Tasneem Raja, Interactive Editor

Tasneem Raja

Interactive Editor

Tasneem Raja is MoJo's Interactive Editor. She specializes in web app production, interactive graphics, and user interface design. Before joining Mother Jones, she was an interactive producer at The Bay Citizen. Before crossing over to the dark side, she was a features reporter and copyeditor at The Chicago Reader.

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NSA Mad Libs: Choose Your Own [Redacted]

| Thu Aug. 22, 2013 6:00 AM EDT

On Wednesday, the Office of the Director of National Intelligence released a 2011 FISA Court ruling striking down a top-secret National Security Agency online-surveillance program. The court, whose opinions are normally classified, found that the agency had accessed as many as 56,000 electronic communications (such as emails) from American citizens and foreign nationals over a three-year period by tapping into fiber-optic cables.

The ruling is 86 pages long, but don't expect to read all of it: It's so heavily redacted that large portions of the text look like some sort of cubist Rorschach test. As a result, much of the declassified ruling's contents will still be unknown to the general public.

But don't let that stop you! Below, you can take your best guess at what the redacted opinions should say with our NSA Choose-Your-Own-[Redacted] Mad Libs:

Think the results of your NSA Mad Lib looked crazy? Check out some of the actual redactions on the newly released FISA rulings:

Page 1
The black marker was definitely working on page 1. Behold, a nearly perfect square, redacting the entire opening paragraph.

 

Page 4
Page 4 informs us that something is limited to the "the targeting of non-United States persons reasonably believed to be located outside the United States." And that's about it.

 

Page 12
Hoping to find the bibliography information for citation No. 11 on page 12? Fuhgeddaboudit.

 

Page 27
Page 27 might not tell you much about the new provision, but this redaction does kind of resemble an American flag. So at least it's patriotic.

 

Page 58
It appears one lucky word on page 58 was not redacted for a brief, shining moment. But eventually, the black marker won. What do you think that word was? Leave your comments below.

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Bachmann's Right: The Founders Would "Hardly Even Recognize" America Today

| Wed May 29, 2013 6:45 PM EDT

Michele Bachmann has said some crazy things over the years. When her goodbye speech today warned that America is "becoming a nation our founders would hardly even recognize today," we had to agree.

The Man in the Cowboy Hat: Meet Carlos Arredondo, a Hero of the Boston Bombings

| Tue Apr. 16, 2013 2:17 AM EDT

One of Monday's most gripping—and graphic—images was a picture of a young man who appears to have lost both of his legs, being frantically wheeled to an ambulance by responders. On Twitter, there's been a lot of discussion about the ethics of running the picture without blurring the young man's face, as The Atlantic did for over an hour on its site before altering the image. The Washington Post chose to crop the image so the victim's legs are visible only above the knee.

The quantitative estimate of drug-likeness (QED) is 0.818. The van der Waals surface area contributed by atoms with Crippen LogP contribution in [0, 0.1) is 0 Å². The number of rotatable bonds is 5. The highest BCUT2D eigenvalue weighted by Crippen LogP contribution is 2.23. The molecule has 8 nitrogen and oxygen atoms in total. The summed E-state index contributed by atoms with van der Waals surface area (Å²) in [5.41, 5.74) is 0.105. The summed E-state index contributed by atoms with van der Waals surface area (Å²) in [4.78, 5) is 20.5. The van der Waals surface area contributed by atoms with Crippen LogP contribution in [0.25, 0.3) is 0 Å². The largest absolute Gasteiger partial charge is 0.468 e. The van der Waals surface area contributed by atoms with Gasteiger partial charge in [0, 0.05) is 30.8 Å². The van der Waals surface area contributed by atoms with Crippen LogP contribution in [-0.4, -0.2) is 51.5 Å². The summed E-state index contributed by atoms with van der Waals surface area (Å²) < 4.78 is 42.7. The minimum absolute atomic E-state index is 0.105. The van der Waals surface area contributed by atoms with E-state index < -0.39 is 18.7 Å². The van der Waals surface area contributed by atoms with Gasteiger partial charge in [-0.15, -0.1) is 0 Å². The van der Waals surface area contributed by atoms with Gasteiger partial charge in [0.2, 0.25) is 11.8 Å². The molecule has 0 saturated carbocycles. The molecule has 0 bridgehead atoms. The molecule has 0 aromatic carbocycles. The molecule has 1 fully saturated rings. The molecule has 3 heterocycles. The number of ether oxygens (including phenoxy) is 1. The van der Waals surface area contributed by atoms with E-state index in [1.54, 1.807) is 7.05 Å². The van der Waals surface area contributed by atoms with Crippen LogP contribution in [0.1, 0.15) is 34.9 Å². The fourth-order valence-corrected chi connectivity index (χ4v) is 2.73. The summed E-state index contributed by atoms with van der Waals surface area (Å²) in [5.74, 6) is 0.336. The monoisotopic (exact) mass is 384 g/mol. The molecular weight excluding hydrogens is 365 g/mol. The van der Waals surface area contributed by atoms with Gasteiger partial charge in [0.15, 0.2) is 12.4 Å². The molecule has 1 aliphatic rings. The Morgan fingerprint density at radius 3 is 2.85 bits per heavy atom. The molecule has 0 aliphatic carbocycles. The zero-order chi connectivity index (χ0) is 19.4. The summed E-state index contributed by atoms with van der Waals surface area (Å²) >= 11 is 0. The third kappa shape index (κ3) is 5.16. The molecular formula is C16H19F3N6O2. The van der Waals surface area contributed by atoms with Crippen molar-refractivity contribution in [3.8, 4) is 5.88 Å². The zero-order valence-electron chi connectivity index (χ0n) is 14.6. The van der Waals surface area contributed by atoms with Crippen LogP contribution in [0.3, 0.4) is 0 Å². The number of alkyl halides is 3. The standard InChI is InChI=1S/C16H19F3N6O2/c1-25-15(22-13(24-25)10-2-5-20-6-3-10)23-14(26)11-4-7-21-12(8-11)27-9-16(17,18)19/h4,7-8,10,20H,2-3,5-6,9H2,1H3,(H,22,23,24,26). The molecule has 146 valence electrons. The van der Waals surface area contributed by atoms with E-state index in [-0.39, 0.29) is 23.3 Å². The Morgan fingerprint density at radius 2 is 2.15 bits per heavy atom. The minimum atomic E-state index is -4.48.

One of the responders in the photograph—the man in the cowboy hat—has been identified as Carlos Arredondo, a Costa Rican immigrant (originally undocumented) whose Marine son died in action in Iraq in 2004. The day he learned of his son's death, Arredondo ​locked himself in a van with five gallons of gasoline and a propane torch and set the van on fire. He survived, became a peace activist, and was among the spectators who rushed toward the fumes after the explosion today. After tying a tourniquet onto the young man's legs and wheeling him past the finish line to emergency help, Arredondo, seen badly shaken and trembling in this video, gripping a small American flag drenched in blood, talks to some bystanders on the street about the explosion:

Arredondo was at the marathon to cheer for a runner who'd dedicated their race to his son. In 2011, Arredondo's other son, Brian, 24, committed suicide after suffering years of depression and drug addiction following his brother's death. You can see the 52-year-old, cowboy-hat-clad activist in the immediate aftermath of the attack at the 2:00 mark below, lifting pieces of broken fence and debris away from victims lying on the sidewalk:

Over on Reddit, there's a post from someone who says they're a friend of the victim in the wheelchair, and that he found a record of his friend—Jeff—through Google's Person Finder, an app for locating loved ones after an emergency. The app said Jeff "was in the Boston Medical Center ER as of 23:20 UTC." The thread also has a Facebook message from someone asking for prayers for his son, Jeff Jr., who was injured in the blast: 

Can everyone pray for my Son Jeff jr who was at the finish line today in Boston. He is in surgery right now with injuries to his legs. I just can't explain whats wrong with people today to do this to people. I'm really starting to lose faith in our country.

The Redditor added an update to say Jeff is in stable condition, and that "Carlos Arredondo should never have to buy a drink in this town again."

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